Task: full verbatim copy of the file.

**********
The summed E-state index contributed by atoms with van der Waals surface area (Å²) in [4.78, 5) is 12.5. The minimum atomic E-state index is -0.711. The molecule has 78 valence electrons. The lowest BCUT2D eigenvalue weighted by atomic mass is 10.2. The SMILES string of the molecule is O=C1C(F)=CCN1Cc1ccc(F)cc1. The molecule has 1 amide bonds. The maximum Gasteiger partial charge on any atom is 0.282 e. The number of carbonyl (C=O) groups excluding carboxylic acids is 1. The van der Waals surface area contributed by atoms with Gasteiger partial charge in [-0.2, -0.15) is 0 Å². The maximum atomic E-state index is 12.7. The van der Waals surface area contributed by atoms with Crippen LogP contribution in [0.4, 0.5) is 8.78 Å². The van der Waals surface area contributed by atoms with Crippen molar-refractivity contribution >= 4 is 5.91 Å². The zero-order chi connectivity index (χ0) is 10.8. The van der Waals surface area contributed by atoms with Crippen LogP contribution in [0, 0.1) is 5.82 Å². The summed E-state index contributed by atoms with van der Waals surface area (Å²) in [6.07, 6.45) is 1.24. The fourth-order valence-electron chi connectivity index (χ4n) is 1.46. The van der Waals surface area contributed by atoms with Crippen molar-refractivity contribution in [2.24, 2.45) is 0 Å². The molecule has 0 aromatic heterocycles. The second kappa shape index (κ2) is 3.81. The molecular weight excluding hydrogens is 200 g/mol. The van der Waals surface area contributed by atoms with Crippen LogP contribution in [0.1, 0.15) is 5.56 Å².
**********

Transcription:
The summed E-state index contributed by atoms with van der Waals surface area (Å²) in [4.78, 5) is 12.5. The minimum atomic E-state index is -0.711. The molecule has 78 valence electrons. The lowest BCUT2D eigenvalue weighted by atomic mass is 10.2. The SMILES string of the molecule is O=C1C(F)=CCN1Cc1ccc(F)cc1. The molecule has 1 amide bonds. The maximum Gasteiger partial charge on any atom is 0.282 e. The number of carbonyl (C=O) groups excluding carboxylic acids is 1. The van der Waals surface area contributed by atoms with Gasteiger partial charge in [-0.2, -0.15) is 0 Å². The maximum atomic E-state index is 12.7. The van der Waals surface area contributed by atoms with Crippen LogP contribution in [0.4, 0.5) is 8.78 Å². The van der Waals surface area contributed by atoms with Crippen molar-refractivity contribution >= 4 is 5.91 Å². The zero-order chi connectivity index (χ0) is 10.8. The van der Waals surface area contributed by atoms with Crippen LogP contribution in [0, 0.1) is 5.82 Å². The summed E-state index contributed by atoms with van der Waals surface area (Å²) in [6.07, 6.45) is 1.24. The fourth-order valence-electron chi connectivity index (χ4n) is 1.46. The van der Waals surface area contributed by atoms with Crippen molar-refractivity contribution in [2.24, 2.45) is 0 Å². The molecule has 0 aromatic heterocycles. The second kappa shape index (κ2) is 3.81. The molecular weight excluding hydrogens is 200 g/mol. The van der Waals surface area contributed by atoms with Crippen LogP contribution in [0.1, 0.15) is 5.56 Å².